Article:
The descriptive epidemiology of type 1 diabetes suggests an etiology involving genetic and environmental factors that vary across populations and environmental factors that vary over time. Exposures in the infant diet, specifically cereals and/or gluten, have been associated with development of diabetes autoimmunity in prospective studies of children at increased risk of type 1 diabetes. Similar exposures have also been associated with other childhood diseases such as celiac disease and wheat allergy, which while they may share some similarities with type 1 diabetes, essentially have different pathogeneses. The data published thus far suggest that there are specific times in infancy when exposure to cereals and/or gluten increases risk for a variety of diseases. They also suggest that intervention, i.e. removal of gluten, after becoming autoantibody positive does not lessen autoimmunity nor prevent the development of the disease itself. Additional research is needed to determine whether gluten is in fact the antigen driving the risk for three different disorders, whether gluten exposure is resulting in increased gut permeability leading to increased exposure to a variety of dietary antigens, each of which is disease specific, or whether there is yet another, undiscovered factor in the infant diet that results in disease.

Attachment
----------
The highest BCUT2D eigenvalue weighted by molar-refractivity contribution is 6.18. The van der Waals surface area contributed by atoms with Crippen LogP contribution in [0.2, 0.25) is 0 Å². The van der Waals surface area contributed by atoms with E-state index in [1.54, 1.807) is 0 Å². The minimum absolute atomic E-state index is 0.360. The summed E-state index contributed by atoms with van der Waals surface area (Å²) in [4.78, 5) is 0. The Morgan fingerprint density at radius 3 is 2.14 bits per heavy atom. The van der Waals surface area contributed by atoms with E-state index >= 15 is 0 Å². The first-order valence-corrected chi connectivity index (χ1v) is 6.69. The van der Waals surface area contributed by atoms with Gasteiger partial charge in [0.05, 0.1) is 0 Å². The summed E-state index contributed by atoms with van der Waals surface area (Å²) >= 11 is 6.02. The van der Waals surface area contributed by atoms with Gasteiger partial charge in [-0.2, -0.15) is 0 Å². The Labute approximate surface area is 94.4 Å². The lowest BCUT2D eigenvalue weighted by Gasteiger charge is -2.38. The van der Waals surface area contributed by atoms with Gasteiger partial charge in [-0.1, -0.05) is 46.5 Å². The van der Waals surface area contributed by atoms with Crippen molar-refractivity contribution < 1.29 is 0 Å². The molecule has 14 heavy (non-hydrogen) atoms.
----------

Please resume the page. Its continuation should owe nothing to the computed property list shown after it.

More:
Keywords: Type 1 diabetes, autoimmunity, allergy, celiac disease, cereal, gluten, infant diet, gut permeability
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